and antlerless deer, as well as fall turkey, spring gobbler,
bobcat, fisher and Deer Management Assistance Program (DMAP)
permits through the agency’s website (www.pgc.state.pa.us).

Additionally, hunters can call the agency’s toll-free telephone
reporting system to file a harvest report. The Interactive Voice
Response (IVR) harvest reporting system telephone number is
1-855-PAHUNT1 (1-855-724-8681).

“Online and telephone harvest reporting are examples of the Game
Commission doing its part to make it easier for license buyers to
report their required harvests and help the agency better manage
wildlife,” Roe said. “We have found that harvest reporting rates
have been declining for years, and we’re hoping hunters and
trappers take advantage of the online and telephone reporting
systems to become more active in wildlife management.”

Pre-paid postage report cards still are available in the digest,
but the agency is encouraging hunters to report either online or
through the telephone system to improve accuracy of data entry, and
to save on the cost of postage and data entry.

Elk and bear hunters still will be required to present their
harvest to check stations.

Roe noted that antlerless deer licenses, as well as general hunting
licenses, still will need to be displayed by hunters.


As hunters prepare for the upcoming antlerless deer license
application period, Pennsylvania Game Commission Executive Director
Carl G. Roe today announced that Deer Management Assistance Program
(DMAP) antlerless deer permits are available through the
Pennsylvania Automated License System (PALS).

DMAP is the Game Commission’s program designed to help landowners
manage deer numbers on their properties. Eligible landowners
include those owning: public lands; private lands where no fee is
charged for hunting; and hunting clubs established prior to Jan. 1,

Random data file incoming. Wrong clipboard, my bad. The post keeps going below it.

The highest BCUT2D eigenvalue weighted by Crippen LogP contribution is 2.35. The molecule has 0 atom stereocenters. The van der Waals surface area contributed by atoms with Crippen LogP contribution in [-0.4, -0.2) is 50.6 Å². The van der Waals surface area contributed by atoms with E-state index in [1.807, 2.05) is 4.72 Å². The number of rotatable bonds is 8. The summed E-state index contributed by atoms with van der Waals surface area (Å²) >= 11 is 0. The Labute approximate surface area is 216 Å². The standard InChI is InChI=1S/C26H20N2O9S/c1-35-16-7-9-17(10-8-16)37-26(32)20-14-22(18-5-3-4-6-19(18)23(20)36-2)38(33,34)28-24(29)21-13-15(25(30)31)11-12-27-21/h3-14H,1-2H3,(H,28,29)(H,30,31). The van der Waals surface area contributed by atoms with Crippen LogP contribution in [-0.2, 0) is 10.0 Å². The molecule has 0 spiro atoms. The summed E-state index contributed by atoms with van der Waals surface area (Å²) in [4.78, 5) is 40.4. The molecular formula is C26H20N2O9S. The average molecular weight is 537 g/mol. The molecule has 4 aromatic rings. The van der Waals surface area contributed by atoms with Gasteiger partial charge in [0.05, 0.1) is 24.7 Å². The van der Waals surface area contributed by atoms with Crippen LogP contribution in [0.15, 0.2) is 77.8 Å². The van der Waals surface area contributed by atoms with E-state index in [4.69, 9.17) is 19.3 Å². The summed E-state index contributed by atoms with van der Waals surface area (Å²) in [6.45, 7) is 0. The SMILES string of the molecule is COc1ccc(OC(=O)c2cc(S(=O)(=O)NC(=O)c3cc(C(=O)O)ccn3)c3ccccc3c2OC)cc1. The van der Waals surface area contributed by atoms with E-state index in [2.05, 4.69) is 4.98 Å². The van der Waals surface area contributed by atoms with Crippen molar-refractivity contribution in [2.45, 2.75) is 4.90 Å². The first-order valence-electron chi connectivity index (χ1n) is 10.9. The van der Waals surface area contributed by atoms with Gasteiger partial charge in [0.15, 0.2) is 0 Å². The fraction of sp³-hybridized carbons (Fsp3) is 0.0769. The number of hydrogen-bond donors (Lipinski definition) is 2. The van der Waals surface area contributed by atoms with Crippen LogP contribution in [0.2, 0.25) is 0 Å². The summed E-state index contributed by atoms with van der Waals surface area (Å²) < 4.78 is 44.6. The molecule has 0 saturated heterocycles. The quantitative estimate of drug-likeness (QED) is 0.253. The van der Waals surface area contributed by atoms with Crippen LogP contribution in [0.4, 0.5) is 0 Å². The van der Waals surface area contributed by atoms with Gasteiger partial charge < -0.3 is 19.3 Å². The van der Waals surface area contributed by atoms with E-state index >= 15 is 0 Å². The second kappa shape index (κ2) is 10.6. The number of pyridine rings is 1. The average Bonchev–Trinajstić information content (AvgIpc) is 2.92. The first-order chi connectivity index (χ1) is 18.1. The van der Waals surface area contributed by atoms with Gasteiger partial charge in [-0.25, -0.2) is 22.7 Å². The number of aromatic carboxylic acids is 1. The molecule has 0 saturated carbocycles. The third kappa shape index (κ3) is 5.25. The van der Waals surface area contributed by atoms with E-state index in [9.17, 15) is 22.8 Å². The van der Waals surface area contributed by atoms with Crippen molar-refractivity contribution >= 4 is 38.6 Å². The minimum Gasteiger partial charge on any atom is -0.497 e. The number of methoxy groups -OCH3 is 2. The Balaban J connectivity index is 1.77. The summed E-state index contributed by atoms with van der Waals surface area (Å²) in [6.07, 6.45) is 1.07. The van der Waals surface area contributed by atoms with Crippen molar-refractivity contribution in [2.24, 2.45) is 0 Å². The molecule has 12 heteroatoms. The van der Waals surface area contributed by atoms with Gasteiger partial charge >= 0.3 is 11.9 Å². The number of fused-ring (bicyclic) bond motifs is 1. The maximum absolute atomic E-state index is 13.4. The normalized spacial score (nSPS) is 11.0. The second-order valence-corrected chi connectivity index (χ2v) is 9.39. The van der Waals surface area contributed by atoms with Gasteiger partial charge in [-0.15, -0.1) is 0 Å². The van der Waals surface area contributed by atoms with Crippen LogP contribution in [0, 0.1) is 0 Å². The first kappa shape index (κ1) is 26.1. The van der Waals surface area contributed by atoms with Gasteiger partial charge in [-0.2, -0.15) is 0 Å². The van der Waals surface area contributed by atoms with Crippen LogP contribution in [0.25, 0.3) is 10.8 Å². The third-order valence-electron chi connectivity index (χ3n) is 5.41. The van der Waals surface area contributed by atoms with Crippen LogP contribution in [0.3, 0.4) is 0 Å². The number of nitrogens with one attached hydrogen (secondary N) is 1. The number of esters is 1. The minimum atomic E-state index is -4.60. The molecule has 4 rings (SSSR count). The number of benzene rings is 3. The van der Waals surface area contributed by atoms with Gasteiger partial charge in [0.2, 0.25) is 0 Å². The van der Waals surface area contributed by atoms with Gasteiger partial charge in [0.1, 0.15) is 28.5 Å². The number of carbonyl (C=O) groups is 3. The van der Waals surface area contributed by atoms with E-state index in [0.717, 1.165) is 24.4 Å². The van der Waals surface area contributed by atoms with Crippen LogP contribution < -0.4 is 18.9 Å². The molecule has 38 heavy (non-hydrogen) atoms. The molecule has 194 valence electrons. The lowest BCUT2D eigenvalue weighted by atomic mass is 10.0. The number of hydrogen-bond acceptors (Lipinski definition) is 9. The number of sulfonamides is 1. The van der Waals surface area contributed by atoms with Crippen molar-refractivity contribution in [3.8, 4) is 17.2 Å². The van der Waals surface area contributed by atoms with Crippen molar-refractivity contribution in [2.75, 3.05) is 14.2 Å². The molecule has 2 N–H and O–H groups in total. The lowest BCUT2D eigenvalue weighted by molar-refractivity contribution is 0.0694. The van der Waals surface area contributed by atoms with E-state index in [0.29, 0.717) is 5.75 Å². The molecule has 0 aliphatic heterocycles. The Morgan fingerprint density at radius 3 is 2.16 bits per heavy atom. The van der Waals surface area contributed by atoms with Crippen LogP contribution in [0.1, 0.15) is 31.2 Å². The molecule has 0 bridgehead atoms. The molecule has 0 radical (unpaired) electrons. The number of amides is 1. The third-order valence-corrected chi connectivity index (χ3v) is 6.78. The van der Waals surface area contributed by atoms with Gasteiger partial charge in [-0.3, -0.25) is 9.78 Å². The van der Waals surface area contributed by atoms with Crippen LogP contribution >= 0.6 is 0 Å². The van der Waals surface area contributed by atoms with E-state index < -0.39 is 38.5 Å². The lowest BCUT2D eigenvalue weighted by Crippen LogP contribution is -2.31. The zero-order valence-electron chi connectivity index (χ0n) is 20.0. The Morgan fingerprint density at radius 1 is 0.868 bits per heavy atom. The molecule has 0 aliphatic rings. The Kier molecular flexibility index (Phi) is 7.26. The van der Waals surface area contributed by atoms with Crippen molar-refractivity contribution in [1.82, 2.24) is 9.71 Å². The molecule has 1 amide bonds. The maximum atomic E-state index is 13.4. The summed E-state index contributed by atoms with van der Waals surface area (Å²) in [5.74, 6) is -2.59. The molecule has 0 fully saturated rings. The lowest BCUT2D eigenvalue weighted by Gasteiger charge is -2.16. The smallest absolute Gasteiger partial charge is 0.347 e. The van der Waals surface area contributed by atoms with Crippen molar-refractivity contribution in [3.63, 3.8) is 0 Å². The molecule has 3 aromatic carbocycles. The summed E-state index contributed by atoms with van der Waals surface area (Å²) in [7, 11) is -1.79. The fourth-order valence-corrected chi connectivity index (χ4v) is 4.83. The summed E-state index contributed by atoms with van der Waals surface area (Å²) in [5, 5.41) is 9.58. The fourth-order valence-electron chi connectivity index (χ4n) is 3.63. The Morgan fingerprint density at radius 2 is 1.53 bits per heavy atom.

2000, that are owned in fee title and have provided a club charter
and list of current members to the agency.

“While more than 700 DMAP units have been entered into the database
so far, Game Commission staff continues to update the list as more
landowner applications are reviewed, approved and added to the
website,” Roe said. “We expect to have all of the eligible
landowners applications approved and entered by July 1.

“Hunters may obtain up to two DMAP antlerless deer permits per
property, and DMAP permits do not impact a hunter’s eligibility to
apply for and receive antlerless deer licenses issued for Wildlife
Management Units (WMUs).”

DMAP permit fees are $10.70 for resident hunters; and $35.70 for
nonresident hunters. The permit can be used to harvest one
antlerless deer on the specific DMAP area. Maps for the properties
are to be provided to hunters by the landowners. Landowners may not
charge or accept any contribution from a hunter for a DMAP permits
or coupons.

Hunters may not use DMAP permits to harvest an antlered deer.
Hunters may use DMAP permits to harvest an antlerless deer anytime
antlerless deer are legal, including during the entire statewide
two-week firearms deer season (Nov. 28-Dec. 10). DMAP permits also
may be used in WMUs 2C, 2D, 2E, 2G, 3C, 4B, 4D and 4E during the
two-week firearms deer season (Nov. 28-Dec. 10), however,
WMU-specific antlerless deer licenses may be used only during the
last seven days of the season, Dec. 3-10.

All DMAP permits will be available through PALS. For DMAP unit
numbers, the Game Commission has posted a listing of all public
landowners and those private landowners who did not request DMAP

Those private landowners who requested DMAP coupons to present to
hunters to redeem for DMAP permits will not appear on the website.
However, these landowners generally have a limited number of
coupons available and already have identified a sufficient number
of hunters to receive their allotted coupons.

The website provides an alphabetical listing of DMAP properties for
each county in which DMAP properties are located. Each listing will
provide the following information: DMAP property number; contact
information, including name, address, telephone number and e-mail
address (when available); total number of acres for the property;
and total number of coupons issued for the property.